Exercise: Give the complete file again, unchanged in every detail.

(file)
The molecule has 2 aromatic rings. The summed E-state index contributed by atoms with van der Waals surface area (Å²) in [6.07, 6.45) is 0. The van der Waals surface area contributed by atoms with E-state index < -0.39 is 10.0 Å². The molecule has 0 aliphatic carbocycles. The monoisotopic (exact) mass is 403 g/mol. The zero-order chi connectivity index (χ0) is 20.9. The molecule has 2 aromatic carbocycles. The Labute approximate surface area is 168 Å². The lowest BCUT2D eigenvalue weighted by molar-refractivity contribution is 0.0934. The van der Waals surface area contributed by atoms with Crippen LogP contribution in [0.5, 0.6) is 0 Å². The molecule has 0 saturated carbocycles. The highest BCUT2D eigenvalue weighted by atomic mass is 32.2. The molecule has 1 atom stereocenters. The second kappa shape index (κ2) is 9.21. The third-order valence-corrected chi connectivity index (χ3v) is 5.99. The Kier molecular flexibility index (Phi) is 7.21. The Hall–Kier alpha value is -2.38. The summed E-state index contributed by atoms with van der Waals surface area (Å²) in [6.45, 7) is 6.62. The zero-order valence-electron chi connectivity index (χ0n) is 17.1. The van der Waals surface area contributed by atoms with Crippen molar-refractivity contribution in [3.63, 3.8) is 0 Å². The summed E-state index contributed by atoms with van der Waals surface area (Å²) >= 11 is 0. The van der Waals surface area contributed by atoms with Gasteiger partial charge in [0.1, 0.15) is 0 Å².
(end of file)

The molecule has 2 aromatic rings. The summed E-state index contributed by atoms with van der Waals surface area (Å²) in [6.07, 6.45) is 0. The van der Waals surface area contributed by atoms with E-state index < -0.39 is 10.0 Å². The molecule has 0 aliphatic carbocycles. The monoisotopic (exact) mass is 403 g/mol. The zero-order chi connectivity index (χ0) is 20.9. The molecule has 2 aromatic carbocycles. The Labute approximate surface area is 168 Å². The lowest BCUT2D eigenvalue weighted by molar-refractivity contribution is 0.0934. The van der Waals surface area contributed by atoms with Crippen LogP contribution in [0.5, 0.6) is 0 Å². The molecule has 0 saturated carbocycles. The highest BCUT2D eigenvalue weighted by atomic mass is 32.2. The molecule has 1 atom stereocenters. The second kappa shape index (κ2) is 9.21. The third-order valence-corrected chi connectivity index (χ3v) is 5.99. The Kier molecular flexibility index (Phi) is 7.21. The Hall–Kier alpha value is -2.38. The summed E-state index contributed by atoms with van der Waals surface area (Å²) in [6.45, 7) is 6.62. The zero-order valence-electron chi connectivity index (χ0n) is 17.1. The van der Waals surface area contributed by atoms with Crippen molar-refractivity contribution in [3.63, 3.8) is 0 Å². The summed E-state index contributed by atoms with van der Waals surface area (Å²) >= 11 is 0. The van der Waals surface area contributed by atoms with Gasteiger partial charge in [0.1, 0.15) is 0 Å².